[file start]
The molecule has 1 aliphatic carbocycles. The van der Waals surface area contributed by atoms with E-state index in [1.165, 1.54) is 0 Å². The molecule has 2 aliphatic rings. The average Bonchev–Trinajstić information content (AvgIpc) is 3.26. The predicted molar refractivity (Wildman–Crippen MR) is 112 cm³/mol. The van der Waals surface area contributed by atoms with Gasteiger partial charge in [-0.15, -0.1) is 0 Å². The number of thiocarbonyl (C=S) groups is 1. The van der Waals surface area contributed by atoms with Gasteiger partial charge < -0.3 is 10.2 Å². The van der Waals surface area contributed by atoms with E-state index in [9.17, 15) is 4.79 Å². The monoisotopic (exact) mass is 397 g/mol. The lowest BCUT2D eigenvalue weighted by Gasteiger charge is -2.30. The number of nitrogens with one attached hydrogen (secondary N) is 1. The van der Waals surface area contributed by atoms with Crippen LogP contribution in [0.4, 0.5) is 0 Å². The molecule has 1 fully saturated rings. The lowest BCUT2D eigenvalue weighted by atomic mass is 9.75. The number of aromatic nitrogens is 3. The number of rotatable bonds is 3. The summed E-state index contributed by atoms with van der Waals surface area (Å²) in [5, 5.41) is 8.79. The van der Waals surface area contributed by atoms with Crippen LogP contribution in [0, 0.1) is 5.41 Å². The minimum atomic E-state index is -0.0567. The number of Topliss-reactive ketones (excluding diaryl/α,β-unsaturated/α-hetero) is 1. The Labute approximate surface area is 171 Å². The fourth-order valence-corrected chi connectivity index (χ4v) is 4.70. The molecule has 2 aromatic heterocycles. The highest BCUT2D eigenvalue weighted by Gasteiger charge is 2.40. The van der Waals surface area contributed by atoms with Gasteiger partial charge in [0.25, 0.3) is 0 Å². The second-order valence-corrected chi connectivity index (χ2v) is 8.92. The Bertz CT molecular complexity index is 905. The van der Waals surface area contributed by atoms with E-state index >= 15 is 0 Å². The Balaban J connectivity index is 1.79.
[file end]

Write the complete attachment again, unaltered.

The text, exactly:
The molecule has 1 aliphatic carbocycles. The van der Waals surface area contributed by atoms with E-state index in [1.165, 1.54) is 0 Å². The molecule has 2 aliphatic rings. The average Bonchev–Trinajstić information content (AvgIpc) is 3.26. The predicted molar refractivity (Wildman–Crippen MR) is 112 cm³/mol. The van der Waals surface area contributed by atoms with Gasteiger partial charge in [-0.15, -0.1) is 0 Å². The number of thiocarbonyl (C=S) groups is 1. The van der Waals surface area contributed by atoms with Gasteiger partial charge < -0.3 is 10.2 Å². The van der Waals surface area contributed by atoms with E-state index in [9.17, 15) is 4.79 Å². The monoisotopic (exact) mass is 397 g/mol. The lowest BCUT2D eigenvalue weighted by Gasteiger charge is -2.30. The number of nitrogens with one attached hydrogen (secondary N) is 1. The van der Waals surface area contributed by atoms with Crippen LogP contribution in [0.4, 0.5) is 0 Å². The molecule has 1 fully saturated rings. The lowest BCUT2D eigenvalue weighted by atomic mass is 9.75. The number of aromatic nitrogens is 3. The number of rotatable bonds is 3. The summed E-state index contributed by atoms with van der Waals surface area (Å²) in [5, 5.41) is 8.79. The van der Waals surface area contributed by atoms with Crippen LogP contribution in [0, 0.1) is 5.41 Å². The minimum atomic E-state index is -0.0567. The number of Topliss-reactive ketones (excluding diaryl/α,β-unsaturated/α-hetero) is 1. The Labute approximate surface area is 171 Å². The fourth-order valence-corrected chi connectivity index (χ4v) is 4.70. The molecule has 2 aromatic heterocycles. The highest BCUT2D eigenvalue weighted by Gasteiger charge is 2.40. The van der Waals surface area contributed by atoms with Gasteiger partial charge in [0.25, 0.3) is 0 Å². The second-order valence-corrected chi connectivity index (χ2v) is 8.92. The Bertz CT molecular complexity index is 905. The van der Waals surface area contributed by atoms with E-state index >= 15 is 0 Å². The Balaban J connectivity index is 1.79.